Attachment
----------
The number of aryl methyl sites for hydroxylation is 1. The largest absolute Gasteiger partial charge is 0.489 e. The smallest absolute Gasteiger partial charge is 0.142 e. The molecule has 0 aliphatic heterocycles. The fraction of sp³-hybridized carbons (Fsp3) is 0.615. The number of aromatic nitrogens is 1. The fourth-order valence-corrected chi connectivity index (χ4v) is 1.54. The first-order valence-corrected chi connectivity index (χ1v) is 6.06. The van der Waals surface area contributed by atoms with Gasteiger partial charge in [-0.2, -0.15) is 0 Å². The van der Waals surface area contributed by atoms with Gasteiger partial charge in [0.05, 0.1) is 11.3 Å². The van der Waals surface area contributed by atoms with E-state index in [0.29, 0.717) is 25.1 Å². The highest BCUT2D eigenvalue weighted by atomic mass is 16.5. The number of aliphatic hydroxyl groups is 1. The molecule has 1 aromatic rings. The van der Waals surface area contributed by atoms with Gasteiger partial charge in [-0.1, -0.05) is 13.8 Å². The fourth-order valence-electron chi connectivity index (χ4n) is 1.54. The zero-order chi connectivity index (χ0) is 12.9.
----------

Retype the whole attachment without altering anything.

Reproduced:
The number of aryl methyl sites for hydroxylation is 1. The largest absolute Gasteiger partial charge is 0.489 e. The smallest absolute Gasteiger partial charge is 0.142 e. The molecule has 0 aliphatic heterocycles. The fraction of sp³-hybridized carbons (Fsp3) is 0.615. The number of aromatic nitrogens is 1. The fourth-order valence-corrected chi connectivity index (χ4v) is 1.54. The first-order valence-corrected chi connectivity index (χ1v) is 6.06. The van der Waals surface area contributed by atoms with Gasteiger partial charge in [-0.2, -0.15) is 0 Å². The van der Waals surface area contributed by atoms with Gasteiger partial charge in [0.05, 0.1) is 11.3 Å². The van der Waals surface area contributed by atoms with E-state index in [0.29, 0.717) is 25.1 Å². The highest BCUT2D eigenvalue weighted by atomic mass is 16.5. The number of aliphatic hydroxyl groups is 1. The molecule has 1 aromatic rings. The van der Waals surface area contributed by atoms with Gasteiger partial charge in [-0.1, -0.05) is 13.8 Å². The fourth-order valence-electron chi connectivity index (χ4n) is 1.54. The zero-order chi connectivity index (χ0) is 12.9.